So now with everything correctly configured for arming the copter you will most likely face the next special behaviour of s900 and Pixhawk combination. When you arm the copter the motors may not spin at all. The reason is that the DJI ESCs integrated at the end of the arms below the motor mounts are expecting a certain minimal PWM value for start rotating the motors. If you push up your throttle after arming (Be Careful!)  the motors will come to life nonetheless, but I have used to the behaviour that motors start spinning after arming. There are two parameters you will have to tweak for this. The first one is the “Mot_Spin_Armed“ parameter. This was added to APMs/Pixhawks by the developers in recent SW versions. Of course you can also leave that turned off if you like your motors stand still after arming, but find that a security issue as you won't be able to tell if copter is armed or not. OK there is a LED you can check, but this can be failing or covered by obstacles or cables. Six ESCs and motors failing at once seems a bit more improbable to me.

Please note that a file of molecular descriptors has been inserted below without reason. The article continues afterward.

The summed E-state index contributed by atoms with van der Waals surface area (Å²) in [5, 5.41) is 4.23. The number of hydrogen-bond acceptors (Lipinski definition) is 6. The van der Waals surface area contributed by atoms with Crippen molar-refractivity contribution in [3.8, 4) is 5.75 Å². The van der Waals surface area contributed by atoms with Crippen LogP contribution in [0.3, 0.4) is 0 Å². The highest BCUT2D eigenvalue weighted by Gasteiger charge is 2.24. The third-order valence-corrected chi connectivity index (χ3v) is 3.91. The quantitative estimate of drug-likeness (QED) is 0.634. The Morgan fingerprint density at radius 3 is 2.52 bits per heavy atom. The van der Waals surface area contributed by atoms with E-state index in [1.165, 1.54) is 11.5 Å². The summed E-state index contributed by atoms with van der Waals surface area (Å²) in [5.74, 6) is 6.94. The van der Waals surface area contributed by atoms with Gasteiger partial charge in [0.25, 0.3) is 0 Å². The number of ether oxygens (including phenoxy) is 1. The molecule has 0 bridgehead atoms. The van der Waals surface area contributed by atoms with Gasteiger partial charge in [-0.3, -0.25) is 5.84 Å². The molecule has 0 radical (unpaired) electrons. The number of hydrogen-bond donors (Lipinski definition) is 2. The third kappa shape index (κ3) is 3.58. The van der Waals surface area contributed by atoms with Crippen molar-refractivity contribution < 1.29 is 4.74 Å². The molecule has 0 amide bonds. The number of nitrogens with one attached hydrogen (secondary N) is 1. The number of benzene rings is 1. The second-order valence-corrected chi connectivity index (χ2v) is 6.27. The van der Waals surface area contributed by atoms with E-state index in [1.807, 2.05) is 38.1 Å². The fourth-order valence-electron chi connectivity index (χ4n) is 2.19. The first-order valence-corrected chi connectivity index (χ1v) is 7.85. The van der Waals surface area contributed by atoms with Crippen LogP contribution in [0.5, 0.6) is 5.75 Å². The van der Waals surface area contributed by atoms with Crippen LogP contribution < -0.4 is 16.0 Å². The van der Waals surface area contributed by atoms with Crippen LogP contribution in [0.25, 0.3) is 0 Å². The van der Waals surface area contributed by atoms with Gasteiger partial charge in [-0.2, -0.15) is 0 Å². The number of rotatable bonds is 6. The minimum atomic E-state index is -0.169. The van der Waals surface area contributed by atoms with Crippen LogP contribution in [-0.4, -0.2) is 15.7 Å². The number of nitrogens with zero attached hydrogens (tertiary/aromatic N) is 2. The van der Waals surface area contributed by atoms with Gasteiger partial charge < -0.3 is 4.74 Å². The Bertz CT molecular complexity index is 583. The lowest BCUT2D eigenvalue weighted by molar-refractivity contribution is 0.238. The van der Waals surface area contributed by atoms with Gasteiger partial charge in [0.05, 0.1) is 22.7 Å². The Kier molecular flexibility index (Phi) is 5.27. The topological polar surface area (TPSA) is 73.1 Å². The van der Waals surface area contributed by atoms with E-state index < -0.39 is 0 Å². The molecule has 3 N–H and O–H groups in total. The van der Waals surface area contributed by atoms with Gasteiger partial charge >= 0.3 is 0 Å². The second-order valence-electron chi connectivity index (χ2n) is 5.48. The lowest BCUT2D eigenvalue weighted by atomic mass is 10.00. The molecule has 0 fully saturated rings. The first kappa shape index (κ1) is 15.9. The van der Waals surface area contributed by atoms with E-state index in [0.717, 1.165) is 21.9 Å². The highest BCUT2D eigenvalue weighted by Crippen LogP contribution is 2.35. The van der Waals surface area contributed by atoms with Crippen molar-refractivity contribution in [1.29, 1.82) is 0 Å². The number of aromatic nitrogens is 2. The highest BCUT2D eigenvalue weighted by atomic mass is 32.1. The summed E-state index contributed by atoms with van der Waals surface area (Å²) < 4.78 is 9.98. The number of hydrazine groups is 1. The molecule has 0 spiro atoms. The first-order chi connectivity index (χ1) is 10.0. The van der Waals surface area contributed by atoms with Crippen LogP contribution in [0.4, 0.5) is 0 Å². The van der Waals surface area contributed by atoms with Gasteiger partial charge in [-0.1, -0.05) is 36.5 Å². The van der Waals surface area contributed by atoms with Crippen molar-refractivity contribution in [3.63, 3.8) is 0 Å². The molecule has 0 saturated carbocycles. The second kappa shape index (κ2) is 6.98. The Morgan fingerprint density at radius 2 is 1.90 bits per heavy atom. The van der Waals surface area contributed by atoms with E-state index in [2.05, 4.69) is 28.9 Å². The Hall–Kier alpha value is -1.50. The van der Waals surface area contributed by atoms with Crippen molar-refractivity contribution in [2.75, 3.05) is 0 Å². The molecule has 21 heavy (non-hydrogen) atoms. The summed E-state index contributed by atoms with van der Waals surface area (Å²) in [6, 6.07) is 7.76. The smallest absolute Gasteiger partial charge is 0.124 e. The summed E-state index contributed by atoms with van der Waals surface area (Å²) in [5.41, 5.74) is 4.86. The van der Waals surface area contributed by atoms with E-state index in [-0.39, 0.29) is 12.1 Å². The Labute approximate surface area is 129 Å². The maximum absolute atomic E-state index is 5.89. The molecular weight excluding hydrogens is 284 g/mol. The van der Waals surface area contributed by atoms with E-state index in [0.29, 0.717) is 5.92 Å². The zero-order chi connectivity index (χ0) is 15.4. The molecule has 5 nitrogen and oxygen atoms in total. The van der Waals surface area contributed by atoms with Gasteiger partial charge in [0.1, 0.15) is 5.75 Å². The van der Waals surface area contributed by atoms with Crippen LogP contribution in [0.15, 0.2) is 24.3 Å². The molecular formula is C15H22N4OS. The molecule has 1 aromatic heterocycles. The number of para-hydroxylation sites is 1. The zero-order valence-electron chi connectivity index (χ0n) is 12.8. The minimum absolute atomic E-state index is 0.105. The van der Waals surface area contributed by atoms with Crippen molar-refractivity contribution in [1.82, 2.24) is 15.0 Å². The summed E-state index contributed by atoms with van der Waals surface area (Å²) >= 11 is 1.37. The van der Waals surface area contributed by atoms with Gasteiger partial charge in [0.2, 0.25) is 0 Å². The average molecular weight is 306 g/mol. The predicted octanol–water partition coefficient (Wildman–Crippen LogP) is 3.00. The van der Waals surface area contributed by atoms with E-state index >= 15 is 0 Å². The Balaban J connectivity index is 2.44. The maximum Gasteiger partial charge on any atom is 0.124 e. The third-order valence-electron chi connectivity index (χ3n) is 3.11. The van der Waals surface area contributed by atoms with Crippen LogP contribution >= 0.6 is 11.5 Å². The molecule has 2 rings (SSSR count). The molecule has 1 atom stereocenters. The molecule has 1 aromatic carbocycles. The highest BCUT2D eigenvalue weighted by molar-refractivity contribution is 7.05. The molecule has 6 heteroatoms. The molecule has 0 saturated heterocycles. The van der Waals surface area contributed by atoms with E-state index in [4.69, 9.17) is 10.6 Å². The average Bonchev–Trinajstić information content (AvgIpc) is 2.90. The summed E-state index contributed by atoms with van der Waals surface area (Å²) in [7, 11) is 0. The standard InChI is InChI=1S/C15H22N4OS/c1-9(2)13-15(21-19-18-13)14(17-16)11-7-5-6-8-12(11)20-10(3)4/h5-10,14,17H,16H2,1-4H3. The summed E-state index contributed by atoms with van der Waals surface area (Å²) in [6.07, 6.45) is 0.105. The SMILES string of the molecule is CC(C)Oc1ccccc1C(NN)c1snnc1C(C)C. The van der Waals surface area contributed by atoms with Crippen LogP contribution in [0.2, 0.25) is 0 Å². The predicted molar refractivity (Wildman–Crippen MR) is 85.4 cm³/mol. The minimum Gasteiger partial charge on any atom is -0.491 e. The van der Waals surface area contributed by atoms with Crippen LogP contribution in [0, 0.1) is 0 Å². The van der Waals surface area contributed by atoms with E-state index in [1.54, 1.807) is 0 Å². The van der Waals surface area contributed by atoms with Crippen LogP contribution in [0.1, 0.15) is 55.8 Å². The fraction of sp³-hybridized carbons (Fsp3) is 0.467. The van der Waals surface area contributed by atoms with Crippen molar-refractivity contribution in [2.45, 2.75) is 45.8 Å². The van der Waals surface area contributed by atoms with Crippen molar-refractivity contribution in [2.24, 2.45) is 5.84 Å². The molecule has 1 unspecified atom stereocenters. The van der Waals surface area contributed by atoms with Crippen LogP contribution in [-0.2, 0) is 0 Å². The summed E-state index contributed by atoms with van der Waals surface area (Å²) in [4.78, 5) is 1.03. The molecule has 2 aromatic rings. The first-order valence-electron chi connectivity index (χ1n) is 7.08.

The second step to get your motors spinning when armed is raising the lower threshold of minimal PWM output at ESC connectors of the Pixhawk. The parameter for this is called “Thr_Min“. You will have to play a bit with the values until all motors kick in reliable after arming asthe ESCs seem to differ a bit for low PWM threshold. Even on one and the same copter. Maybe due to some part deviations of some resistors or capacitors on the ESC's input filters. I haven't investigated further. So after all my mot_spin_arm and thr_min parameters look like this: